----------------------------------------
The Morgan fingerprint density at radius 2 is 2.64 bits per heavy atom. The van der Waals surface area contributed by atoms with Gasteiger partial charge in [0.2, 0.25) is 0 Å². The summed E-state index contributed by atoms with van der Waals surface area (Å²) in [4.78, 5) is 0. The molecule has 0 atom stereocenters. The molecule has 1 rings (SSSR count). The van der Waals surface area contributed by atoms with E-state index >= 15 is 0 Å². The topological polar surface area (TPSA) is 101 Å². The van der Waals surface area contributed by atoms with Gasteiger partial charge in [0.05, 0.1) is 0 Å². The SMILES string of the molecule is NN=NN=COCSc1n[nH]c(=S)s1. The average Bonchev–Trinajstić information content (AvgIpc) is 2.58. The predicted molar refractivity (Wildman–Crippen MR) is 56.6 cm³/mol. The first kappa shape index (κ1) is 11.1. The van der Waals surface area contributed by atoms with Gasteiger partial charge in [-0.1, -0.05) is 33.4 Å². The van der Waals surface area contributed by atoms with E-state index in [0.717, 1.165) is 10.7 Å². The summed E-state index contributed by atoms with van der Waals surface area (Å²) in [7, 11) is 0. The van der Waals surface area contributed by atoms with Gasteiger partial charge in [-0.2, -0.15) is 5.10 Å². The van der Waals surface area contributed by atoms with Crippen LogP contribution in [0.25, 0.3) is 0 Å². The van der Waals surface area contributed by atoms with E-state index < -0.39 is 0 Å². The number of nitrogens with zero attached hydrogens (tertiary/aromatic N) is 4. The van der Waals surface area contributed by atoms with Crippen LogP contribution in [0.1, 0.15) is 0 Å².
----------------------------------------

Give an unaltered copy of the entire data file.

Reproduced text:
The Morgan fingerprint density at radius 2 is 2.64 bits per heavy atom. The van der Waals surface area contributed by atoms with Gasteiger partial charge in [0.2, 0.25) is 0 Å². The summed E-state index contributed by atoms with van der Waals surface area (Å²) in [4.78, 5) is 0. The molecule has 0 atom stereocenters. The molecule has 1 rings (SSSR count). The van der Waals surface area contributed by atoms with E-state index >= 15 is 0 Å². The topological polar surface area (TPSA) is 101 Å². The van der Waals surface area contributed by atoms with Gasteiger partial charge in [0.05, 0.1) is 0 Å². The SMILES string of the molecule is NN=NN=COCSc1n[nH]c(=S)s1. The average Bonchev–Trinajstić information content (AvgIpc) is 2.58. The predicted molar refractivity (Wildman–Crippen MR) is 56.6 cm³/mol. The first kappa shape index (κ1) is 11.1. The van der Waals surface area contributed by atoms with Gasteiger partial charge in [-0.1, -0.05) is 33.4 Å². The van der Waals surface area contributed by atoms with E-state index in [0.717, 1.165) is 10.7 Å². The summed E-state index contributed by atoms with van der Waals surface area (Å²) in [7, 11) is 0. The van der Waals surface area contributed by atoms with Gasteiger partial charge in [-0.2, -0.15) is 5.10 Å². The van der Waals surface area contributed by atoms with Crippen LogP contribution in [0.25, 0.3) is 0 Å². The van der Waals surface area contributed by atoms with E-state index < -0.39 is 0 Å². The number of nitrogens with zero attached hydrogens (tertiary/aromatic N) is 4. The van der Waals surface area contributed by atoms with Crippen LogP contribution in [0.1, 0.15) is 0 Å².